The Act also provides safeguards against illegal and unwarranted interference in the telegraph and telephone mechanisms. Accordingly, Section 25 states that, “any person intending to intercept or to acquaint himself with the contents of any message damages, remove, tampers, with or touches any battery, machinery, telegraph line, post or other thing whatever, being part of or used in the working thereof shall be punished with imprisonment for a term which may extend to three years or with a fine, or both.”

Recourse

  • Unauthorized tapping is in violation of the right to privacy and the aggrieved person can file a complaint in the Human Rights Commission.
  • An FIR can be lodged in the nearest Police Station when unauthorized phone tapping comes into the knowledge of the person.
  • Additionally, the aggrieved person can move the Court against the person/company doing the Act in an unauthorized manner under Section 26 (b) of the Indian Telegraphic Act which provides for 3 year imprisonment for persons held for tapping. The person (s) can also be prosecuted for authorized tapping but sharing of the data in an authorized manner.

ADMISSIBILITY OF TAPED CONVERSATIONS AS EVIDENCE

Controversial Judgment in the Malkani Case

The case of R.M. Malkani v. State of Maharashtra[xi] revolved around the question of whether criminal prosecution could be initiated against a person on the basis of certain incriminating portions of a telephone conversation that he had with another individual. In the case, the Appellant was the Coroner of Mumbai and was trying to obtain illegal gratification of Rs. 15,000 from an honest doctor from whom he planned to implicate in a case involving the negligent death of a patient. This doctor was not interested in paying the bribe and instead contacted the Anti-Corruption Bureau of the Police. The doctor then, on the directions of the police officials, proceeded to have a phone conversation with the Appellant where they discussed the amount of money to be paid, and also the place of delivery, etc. This conversation was recorded without the knowledge of Malkani and charges were filed against him on the basis of the incriminating statements that he had made.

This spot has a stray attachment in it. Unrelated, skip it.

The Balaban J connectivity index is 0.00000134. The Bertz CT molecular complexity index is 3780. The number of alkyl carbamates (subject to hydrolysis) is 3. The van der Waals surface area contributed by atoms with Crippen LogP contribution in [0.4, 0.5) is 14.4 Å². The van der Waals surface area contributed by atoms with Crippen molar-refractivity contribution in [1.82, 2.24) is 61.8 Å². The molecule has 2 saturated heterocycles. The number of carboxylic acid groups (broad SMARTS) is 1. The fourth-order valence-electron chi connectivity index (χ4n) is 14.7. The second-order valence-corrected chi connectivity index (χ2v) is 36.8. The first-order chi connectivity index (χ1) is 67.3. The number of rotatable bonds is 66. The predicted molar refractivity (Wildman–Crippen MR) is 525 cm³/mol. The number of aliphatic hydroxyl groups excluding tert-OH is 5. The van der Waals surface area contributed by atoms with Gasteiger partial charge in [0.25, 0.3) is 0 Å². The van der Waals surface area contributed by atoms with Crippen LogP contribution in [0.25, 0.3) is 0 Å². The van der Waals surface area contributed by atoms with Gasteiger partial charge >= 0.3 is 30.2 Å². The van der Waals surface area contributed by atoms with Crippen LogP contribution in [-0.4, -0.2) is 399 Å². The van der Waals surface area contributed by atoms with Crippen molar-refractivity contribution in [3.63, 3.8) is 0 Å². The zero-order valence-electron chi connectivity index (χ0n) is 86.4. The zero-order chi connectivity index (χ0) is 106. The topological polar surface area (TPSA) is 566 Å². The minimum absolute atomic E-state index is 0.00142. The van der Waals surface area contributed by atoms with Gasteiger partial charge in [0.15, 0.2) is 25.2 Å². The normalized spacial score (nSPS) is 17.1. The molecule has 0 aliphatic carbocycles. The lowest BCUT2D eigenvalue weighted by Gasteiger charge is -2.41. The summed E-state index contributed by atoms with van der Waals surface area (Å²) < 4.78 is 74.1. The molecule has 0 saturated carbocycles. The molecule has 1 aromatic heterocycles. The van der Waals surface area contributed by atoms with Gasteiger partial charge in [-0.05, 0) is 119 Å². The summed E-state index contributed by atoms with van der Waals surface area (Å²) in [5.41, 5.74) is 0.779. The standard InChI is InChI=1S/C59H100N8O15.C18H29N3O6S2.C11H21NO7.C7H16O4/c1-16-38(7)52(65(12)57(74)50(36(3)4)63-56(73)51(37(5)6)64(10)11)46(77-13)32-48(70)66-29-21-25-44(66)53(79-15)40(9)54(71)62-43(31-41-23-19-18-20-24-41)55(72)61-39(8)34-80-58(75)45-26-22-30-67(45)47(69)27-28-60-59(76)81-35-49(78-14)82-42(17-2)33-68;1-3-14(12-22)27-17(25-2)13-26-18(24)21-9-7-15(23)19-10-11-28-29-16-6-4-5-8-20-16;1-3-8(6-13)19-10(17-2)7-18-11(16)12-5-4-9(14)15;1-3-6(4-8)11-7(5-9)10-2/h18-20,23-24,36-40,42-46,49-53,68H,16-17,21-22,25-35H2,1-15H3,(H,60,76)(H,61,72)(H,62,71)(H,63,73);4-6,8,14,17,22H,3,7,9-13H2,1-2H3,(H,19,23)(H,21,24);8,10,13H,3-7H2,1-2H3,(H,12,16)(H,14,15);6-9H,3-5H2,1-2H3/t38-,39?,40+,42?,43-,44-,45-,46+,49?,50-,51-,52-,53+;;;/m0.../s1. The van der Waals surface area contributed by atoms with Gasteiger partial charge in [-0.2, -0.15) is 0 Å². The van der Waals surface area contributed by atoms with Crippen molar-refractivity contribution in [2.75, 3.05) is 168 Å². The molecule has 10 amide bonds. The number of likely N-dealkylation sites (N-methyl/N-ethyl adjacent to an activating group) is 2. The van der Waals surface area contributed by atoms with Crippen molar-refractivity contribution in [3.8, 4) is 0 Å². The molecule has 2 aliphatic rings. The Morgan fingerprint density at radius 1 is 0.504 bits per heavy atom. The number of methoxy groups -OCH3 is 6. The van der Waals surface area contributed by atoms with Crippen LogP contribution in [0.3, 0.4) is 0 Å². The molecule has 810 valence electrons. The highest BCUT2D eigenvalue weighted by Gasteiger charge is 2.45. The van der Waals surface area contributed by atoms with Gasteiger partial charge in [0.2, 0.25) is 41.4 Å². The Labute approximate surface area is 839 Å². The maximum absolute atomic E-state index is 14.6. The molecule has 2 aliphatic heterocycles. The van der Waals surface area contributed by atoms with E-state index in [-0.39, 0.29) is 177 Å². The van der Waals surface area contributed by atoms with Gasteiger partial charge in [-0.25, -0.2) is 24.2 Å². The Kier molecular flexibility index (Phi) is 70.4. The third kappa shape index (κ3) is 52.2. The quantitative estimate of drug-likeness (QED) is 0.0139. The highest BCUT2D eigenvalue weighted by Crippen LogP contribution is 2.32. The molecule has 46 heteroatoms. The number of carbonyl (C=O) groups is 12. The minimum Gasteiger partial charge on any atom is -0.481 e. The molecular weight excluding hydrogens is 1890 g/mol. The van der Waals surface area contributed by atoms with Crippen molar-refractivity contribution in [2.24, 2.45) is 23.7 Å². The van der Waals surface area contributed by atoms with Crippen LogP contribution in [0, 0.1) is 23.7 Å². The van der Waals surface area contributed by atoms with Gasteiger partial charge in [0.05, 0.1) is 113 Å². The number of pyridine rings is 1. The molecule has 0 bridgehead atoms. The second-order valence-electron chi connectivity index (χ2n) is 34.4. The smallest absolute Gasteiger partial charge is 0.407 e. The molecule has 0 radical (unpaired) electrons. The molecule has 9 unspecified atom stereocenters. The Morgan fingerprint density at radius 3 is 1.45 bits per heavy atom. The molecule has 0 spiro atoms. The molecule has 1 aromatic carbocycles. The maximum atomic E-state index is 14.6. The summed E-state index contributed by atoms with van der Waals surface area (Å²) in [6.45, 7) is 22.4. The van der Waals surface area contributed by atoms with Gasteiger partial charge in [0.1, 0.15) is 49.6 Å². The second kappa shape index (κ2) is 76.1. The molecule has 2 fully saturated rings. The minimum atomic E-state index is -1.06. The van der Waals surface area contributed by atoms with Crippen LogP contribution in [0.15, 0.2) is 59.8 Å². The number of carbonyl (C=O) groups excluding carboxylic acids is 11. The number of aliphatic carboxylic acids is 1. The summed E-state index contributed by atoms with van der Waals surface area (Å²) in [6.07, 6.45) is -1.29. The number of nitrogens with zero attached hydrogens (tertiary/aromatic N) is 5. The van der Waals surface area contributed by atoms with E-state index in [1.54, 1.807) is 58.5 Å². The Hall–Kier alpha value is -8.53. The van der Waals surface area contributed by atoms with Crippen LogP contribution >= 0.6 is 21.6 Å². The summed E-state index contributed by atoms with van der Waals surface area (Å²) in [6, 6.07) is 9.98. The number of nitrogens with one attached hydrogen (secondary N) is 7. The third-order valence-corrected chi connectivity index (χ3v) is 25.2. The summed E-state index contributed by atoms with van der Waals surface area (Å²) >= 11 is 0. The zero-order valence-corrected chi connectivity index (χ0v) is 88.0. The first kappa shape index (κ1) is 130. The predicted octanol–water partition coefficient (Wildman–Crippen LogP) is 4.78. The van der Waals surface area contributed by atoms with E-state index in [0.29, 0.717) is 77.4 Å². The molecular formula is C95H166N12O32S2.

The Supreme Court held that having another person listening in on a conversation was a mechanical process and that there was no element of compulsion or coercion involved which would have otherwise violated the Act. With regards to the admissibility issue, the Court appreciated the method, terming it a mechanical eavesdropping device”. However, then perhaps realizing that it was wrong, it hastily added that -it should be used sparingly, under proper direction and with circumspection. The tape-recorded evidence was compared with a photograph of a relevant incident and based on this assumption it was decided that Sections 7 and 8 of the Evidence Act [1872] would not bar the admission of improperly obtained evidence. Hence, what the Apex Court did was to hold that illegally obtained evidence would be admitted in Court since the eavesdropper neither subjects the person to duress nor interferes with his privacy. While giving the verdict, Ray, J., was influenced by the American case law on the subject. Reliance was placed on the judgment of the US Supreme Court in the case of Roy Olmstead v. United States of America[xii], which had by then been overruled by the Berger and Katz cases. In the Olmstead case the doctrine adopted, was that surveillance without trespass and without the seizure of any material fell outside the constitutional ambit. Hence, Ray, J. was of the opinion that the tape recording of the conversation would not be repugnant to Articles 20(3) and 21 of the Indian Constitution.

Following the dictum laid down in the Malkani case many judgments have been passed by the Courts accepting illegally obtained evidence for the purposes of conviction. In the case of S. Pratap Singh v. State of Punjab[xiii], the Supreme Court allowed the tape record of a telephonic conversation between the Chief Minister’s wife and a doctor to be admitted as evidence to corroborate the evidence of witnesses who had stated that such a conversation had taken place. Further, in Yusufalli Esmail Nagree v. State of Maharashtra[xiv], a conversation that was recorded by means of a tape recorder placed in a room was admitted in evidence. In the case, the Appellant Nagree had offered a bribe to a municipal clerk Munir Ahmed Sheikh. The clerk Sheikh informed the police who then laid a trap at his residence by concealing a voice recording apparatus in the room where the bribe amount was to be paid. Then, this tape was allowed as evidence by the Court to corroborate the Sheikh’s testimony. The Court noted that if a photograph taken without the knowledge of the person being photographed, applying the same principle to the case of a tape-record of a conversation that is unnoticed by the talkers, will also become relevant and admissible. The Apex Court in delivering the judgment was heavily influenced by the decision of an English Court in the case of R v. Maqsud Ali[xv]. In that case two persons suspected of murder went voluntarily with the Police Officers into a room where unknown to them, there was a microphone connected with a tape recorder in another room. Thereafter, when they were left alone, the accused persons had a conversation during which some incriminating remarks were made. The Court decided that the tape-recording of the incriminating evidence had to be admitted as evidence. In N. Sri Rama Reddy v. V.V.Giri[xvi], better known as the ‘Presidential Election case’ the Petitioner had alleged that a certain Jagat Narain had tried to dissuade him from contesting the election. Then, their tape-recorded telephone conversation was then produced in Court to disprove Narain’s claims that the incident never took place. Here the Court utilized the conversation to show that a “witness might be contradicted when he denies any question tending to impeach his impartiality” [Section 153 of the Indian Evidence Act] and thus observed that the tape itself would become the primary and direct evidence.